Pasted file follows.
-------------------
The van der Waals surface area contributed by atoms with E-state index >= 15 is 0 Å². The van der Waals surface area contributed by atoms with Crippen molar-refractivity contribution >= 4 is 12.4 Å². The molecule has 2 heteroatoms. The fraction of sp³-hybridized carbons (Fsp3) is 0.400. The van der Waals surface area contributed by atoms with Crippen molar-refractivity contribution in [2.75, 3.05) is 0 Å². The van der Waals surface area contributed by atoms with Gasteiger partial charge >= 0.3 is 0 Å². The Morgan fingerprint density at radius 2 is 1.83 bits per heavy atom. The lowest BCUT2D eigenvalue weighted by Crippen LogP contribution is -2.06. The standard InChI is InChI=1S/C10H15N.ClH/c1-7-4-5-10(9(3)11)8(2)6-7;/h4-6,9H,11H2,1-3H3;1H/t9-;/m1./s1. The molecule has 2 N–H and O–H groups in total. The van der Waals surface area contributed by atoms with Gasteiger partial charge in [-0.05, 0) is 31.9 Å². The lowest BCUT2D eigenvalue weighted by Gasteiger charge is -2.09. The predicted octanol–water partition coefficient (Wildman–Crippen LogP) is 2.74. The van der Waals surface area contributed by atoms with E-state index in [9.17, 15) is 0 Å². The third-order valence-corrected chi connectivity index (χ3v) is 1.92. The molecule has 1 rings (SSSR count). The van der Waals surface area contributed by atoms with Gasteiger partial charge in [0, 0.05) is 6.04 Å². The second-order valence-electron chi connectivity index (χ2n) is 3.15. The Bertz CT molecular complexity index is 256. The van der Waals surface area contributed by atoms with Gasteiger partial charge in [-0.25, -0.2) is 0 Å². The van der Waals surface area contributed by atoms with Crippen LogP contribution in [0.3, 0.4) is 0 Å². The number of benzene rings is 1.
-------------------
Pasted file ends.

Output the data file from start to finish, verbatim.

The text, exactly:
The van der Waals surface area contributed by atoms with E-state index >= 15 is 0 Å². The van der Waals surface area contributed by atoms with Crippen molar-refractivity contribution >= 4 is 12.4 Å². The molecule has 2 heteroatoms. The fraction of sp³-hybridized carbons (Fsp3) is 0.400. The van der Waals surface area contributed by atoms with Crippen molar-refractivity contribution in [2.75, 3.05) is 0 Å². The van der Waals surface area contributed by atoms with Gasteiger partial charge >= 0.3 is 0 Å². The Morgan fingerprint density at radius 2 is 1.83 bits per heavy atom. The lowest BCUT2D eigenvalue weighted by Crippen LogP contribution is -2.06. The standard InChI is InChI=1S/C10H15N.ClH/c1-7-4-5-10(9(3)11)8(2)6-7;/h4-6,9H,11H2,1-3H3;1H/t9-;/m1./s1. The molecule has 2 N–H and O–H groups in total. The van der Waals surface area contributed by atoms with Gasteiger partial charge in [-0.05, 0) is 31.9 Å². The lowest BCUT2D eigenvalue weighted by Gasteiger charge is -2.09. The predicted octanol–water partition coefficient (Wildman–Crippen LogP) is 2.74. The van der Waals surface area contributed by atoms with E-state index in [9.17, 15) is 0 Å². The third-order valence-corrected chi connectivity index (χ3v) is 1.92. The molecule has 1 rings (SSSR count). The van der Waals surface area contributed by atoms with Gasteiger partial charge in [0, 0.05) is 6.04 Å². The second-order valence-electron chi connectivity index (χ2n) is 3.15. The Bertz CT molecular complexity index is 256. The van der Waals surface area contributed by atoms with Gasteiger partial charge in [-0.25, -0.2) is 0 Å². The van der Waals surface area contributed by atoms with Crippen LogP contribution in [0.3, 0.4) is 0 Å². The number of benzene rings is 1.